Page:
Traditional practices for threshing and separating edible grains from pearl millet plants vary widely by region and peoples, but the constant is that it can be a very labor-intensive process. The idea for Cohn was to change that.

So Cohn worked with Hampshire students and colleagues to grow pearl millet on campus, and began working on designs as part of her classes. In 2008, she posed the problem of improving pearl-millet threshing at the International Development Design Summit at the Massachusetts Institute of Technology, and conducted field tests in Ghana and Mali the year after.

“People really liked the idea of the thresher, but this one was not fast enough and not reliable enough,” she said of that early design.

So Cohn continued to gather feedback, and in 2013 came a big break: the Bill and Melinda Gates Foundation awarded the project a $100,000 grant for projects benefiting farmers in sub-Saharan Africa. That money allowed her to teach a semester-long class on the problem, to bring in other designers and to develop a prototype promising enough for field testing.

One of the designers who joined in was Trimble, a Rhode Island School of Design graduate who has designed everything from mountain bike suspension frames to fancy medicine cabinets.

“I would say for my purposes, many of the projects we do are high-end custom projects for rich clients in New York or something,” he said. The thresher was something different, however.

“This project is all about people,” Hanna added, who also joined Cohn in teaching the pearl millet class. She and Trimble, who are married, have been collaborating on projects for years. “It is also a lot about researching and understanding the culture, and understanding the cultural differences.”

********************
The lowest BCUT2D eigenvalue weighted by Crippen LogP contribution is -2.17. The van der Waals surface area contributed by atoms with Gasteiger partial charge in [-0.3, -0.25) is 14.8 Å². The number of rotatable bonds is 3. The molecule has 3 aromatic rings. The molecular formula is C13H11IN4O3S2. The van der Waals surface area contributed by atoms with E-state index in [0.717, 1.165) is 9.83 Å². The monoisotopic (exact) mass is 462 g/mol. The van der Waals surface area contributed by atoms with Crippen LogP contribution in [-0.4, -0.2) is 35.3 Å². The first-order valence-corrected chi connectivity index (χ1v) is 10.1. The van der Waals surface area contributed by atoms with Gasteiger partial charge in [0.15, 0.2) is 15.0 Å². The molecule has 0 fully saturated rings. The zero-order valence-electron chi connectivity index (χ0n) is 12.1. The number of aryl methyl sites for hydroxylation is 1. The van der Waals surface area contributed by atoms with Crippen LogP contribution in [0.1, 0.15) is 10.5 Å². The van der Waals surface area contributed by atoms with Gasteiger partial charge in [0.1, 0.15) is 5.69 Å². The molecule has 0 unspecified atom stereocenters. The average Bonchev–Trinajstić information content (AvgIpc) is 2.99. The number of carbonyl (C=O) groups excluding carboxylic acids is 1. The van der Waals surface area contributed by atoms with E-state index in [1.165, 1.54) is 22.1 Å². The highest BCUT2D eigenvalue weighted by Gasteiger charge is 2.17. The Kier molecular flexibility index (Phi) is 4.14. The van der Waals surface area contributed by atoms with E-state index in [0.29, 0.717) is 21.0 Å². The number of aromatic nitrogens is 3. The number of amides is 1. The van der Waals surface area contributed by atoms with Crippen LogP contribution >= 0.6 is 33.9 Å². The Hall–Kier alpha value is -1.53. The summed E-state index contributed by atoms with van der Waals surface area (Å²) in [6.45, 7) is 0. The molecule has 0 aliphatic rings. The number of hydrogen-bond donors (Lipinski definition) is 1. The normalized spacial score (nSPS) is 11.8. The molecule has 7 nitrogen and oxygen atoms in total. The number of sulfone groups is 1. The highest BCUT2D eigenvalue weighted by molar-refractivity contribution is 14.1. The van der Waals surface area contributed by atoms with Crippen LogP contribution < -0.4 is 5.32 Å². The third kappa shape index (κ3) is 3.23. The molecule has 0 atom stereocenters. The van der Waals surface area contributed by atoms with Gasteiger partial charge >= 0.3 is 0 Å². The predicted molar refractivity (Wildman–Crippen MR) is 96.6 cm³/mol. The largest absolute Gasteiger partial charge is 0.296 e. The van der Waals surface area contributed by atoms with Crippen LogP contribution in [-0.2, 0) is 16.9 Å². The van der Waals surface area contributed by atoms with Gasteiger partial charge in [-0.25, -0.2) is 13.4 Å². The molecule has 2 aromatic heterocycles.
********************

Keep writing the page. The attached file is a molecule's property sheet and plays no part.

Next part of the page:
Those cultural divides have been a challenge, for sure. When Cohn went to Niger to test a bicycle-operated thresher in 2014, she discovered women — who are responsible for threshing — don’t ride bikes in the villages she visited. Also, the pearl millet there was longer due to strain from drought, making it different from the pearl millet the team used back in the Pioneer Valley. Cohn had also brought a hand-cranked prototype, and the women said it wasn’t fast enough. Trimble and Hanna visited villages in Niger in 2015, and again their prototype wasn’t as fast or clean as they’d like it to be.

“It has been a constant up and down of ideas,” Cohn said. But, she said, all of that fine-tuning is a labor of love.

The team has been working with local partners, including with the National Institute of Agricultural Research of Niger, to continue testing new ideas, including further tests later this year with the latest solar-powered model.

“We also plan on working with people in the area to do most of the production, as much of the production as possible,” Hanna said, mentioning local artisan foundries that cast aluminum in Niger as likely partners. “Part of this trip is about researching that whole aspect, how it could be made and who it could be made with.”

“We want to be really sure we have an iron-clad product before we go into bigger production,” Trimble added.

The next step in the process, after a design is finalized, is to build 50 threshers and distribute them for feedback, the group said. Getting input from farmers using the threshers for an entire growing season, they said, will be the true test of their concept and whether it works in the field. From there, they hope to scale up the manufacturing and begin selling subsidized versions of the machine.